Have an awkward childhood story? CBC wants to hear about it

A new CBC Radio program is looking to take your most traumatic — and hilarious — childhood writings and broadcast them for other people’s enjoyment.

New CBC program has people reading from their most awkward, hilarious childhood writings

Dan Misener, host of Grownups Read Things they Wrote as Kids, reads from a diary written by his 13-year-old self. (Twitter)

A new CBC Radio program is looking to take your most traumatic — and hilarious — childhood writings and broadcast them for other people’s enjoyment.

From gut-wrenching descriptions of first crushes to childhood wish lists, CBC technology columnist Dan Misener hosts Grownups Read Things they Wrote as Kids.

“[The show will feature] a whole bunch of really weird and wonderful kid writing and teenage writing. We’ve got so many great folks signed up to read diary entries, and creative writing assignments, and really bad poetry, and all kinds of other stuff,” he said.

“Basically, we’ve left it wide open and anything that is sort of cringeworthy or a little bit embarrassing from your childhood or teenage writing — that’s what folks are going to hear.”

Misener began Grownups Read Things they Wrote as Kids as an open mic reading series in Toronto.

He said people read just about anything they can dig out of their parents’ attic.

For instance, a woman named Sarah recently read her childhood wish list aloud at an open mic performance in Calgary.

The first thing on her wishlist? Sarah wished her father was Kevin Costner.

“My second wish would be that there would be such a thing as mermaids and me, Pam, Nat, Amanda, Audrey, Cory, Lars, Chris E., Dennis C., Ryan, Vince and Reed were the only ones and we’d be able to breathe in water and air. And no humans that would hurt us would ever, ever find out about us and we could reproduce and start a world of mermaids. My third wish would be for peace everywhere,” she read to the laughter of the audience.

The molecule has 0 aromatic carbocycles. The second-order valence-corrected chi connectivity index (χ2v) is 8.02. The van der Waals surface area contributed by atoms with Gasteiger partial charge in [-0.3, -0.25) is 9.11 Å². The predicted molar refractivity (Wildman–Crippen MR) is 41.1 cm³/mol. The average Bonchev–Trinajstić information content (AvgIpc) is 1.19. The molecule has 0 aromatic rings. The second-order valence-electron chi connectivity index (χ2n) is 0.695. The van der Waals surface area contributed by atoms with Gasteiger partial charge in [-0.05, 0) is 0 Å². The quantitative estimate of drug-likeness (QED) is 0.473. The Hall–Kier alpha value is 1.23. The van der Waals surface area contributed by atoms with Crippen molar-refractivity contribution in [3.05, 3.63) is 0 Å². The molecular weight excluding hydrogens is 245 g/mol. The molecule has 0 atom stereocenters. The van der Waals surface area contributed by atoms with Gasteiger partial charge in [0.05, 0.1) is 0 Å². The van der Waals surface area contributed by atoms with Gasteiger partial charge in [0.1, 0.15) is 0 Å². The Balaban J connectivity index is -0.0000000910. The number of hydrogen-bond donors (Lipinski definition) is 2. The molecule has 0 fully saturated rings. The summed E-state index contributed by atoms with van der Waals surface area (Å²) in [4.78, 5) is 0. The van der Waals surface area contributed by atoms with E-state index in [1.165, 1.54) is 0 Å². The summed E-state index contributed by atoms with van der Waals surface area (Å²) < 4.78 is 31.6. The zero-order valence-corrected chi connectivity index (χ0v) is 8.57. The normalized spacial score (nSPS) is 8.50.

Fun to 'exploit' our younger selves  

Misener said the idea came to him about seven or eight years ago while he and his wife were visiting her parents and was asked to get rid of some of the stuff her parents had been storing.

During the cleanup, they came across her diary from her “awkward teenage years.”

“So I started reading it out loud across the room to her, she was doing something else. Parts of it were really very funny, and parts of it were kind of sad, or a little bit bittersweet but it was really this window into my wife that I had never really had before. It was this way of seeing her at a time when I didn’t really know her, and it struck me that a lot of people probably have this kind of thing,” he said.

That moment was eye opening for Misener.

“We sort of carry these things around with us and wouldn’t it be fun to excavate them and exploit our younger selves for our entertainment today,” he said.

Misener said the way people present themselves online these days is carefully curated to present how people want the world to view them and reading from a past when people are more naive can be fun.

“This kind of writing really strips us down to the most basic versions of ourselves and I think it’s a really authentic look at who we are as people,” he said.

Grownups Read Things they Wrote as Kids will air every Wednesday starting this week at 9:30 a.m. right after The Current on CBC Radio 1. It will be rebroadcast Saturday evenings at 7:30.

Misener is hosting a sold out live show at The Company House in Halifax Tuesday evening.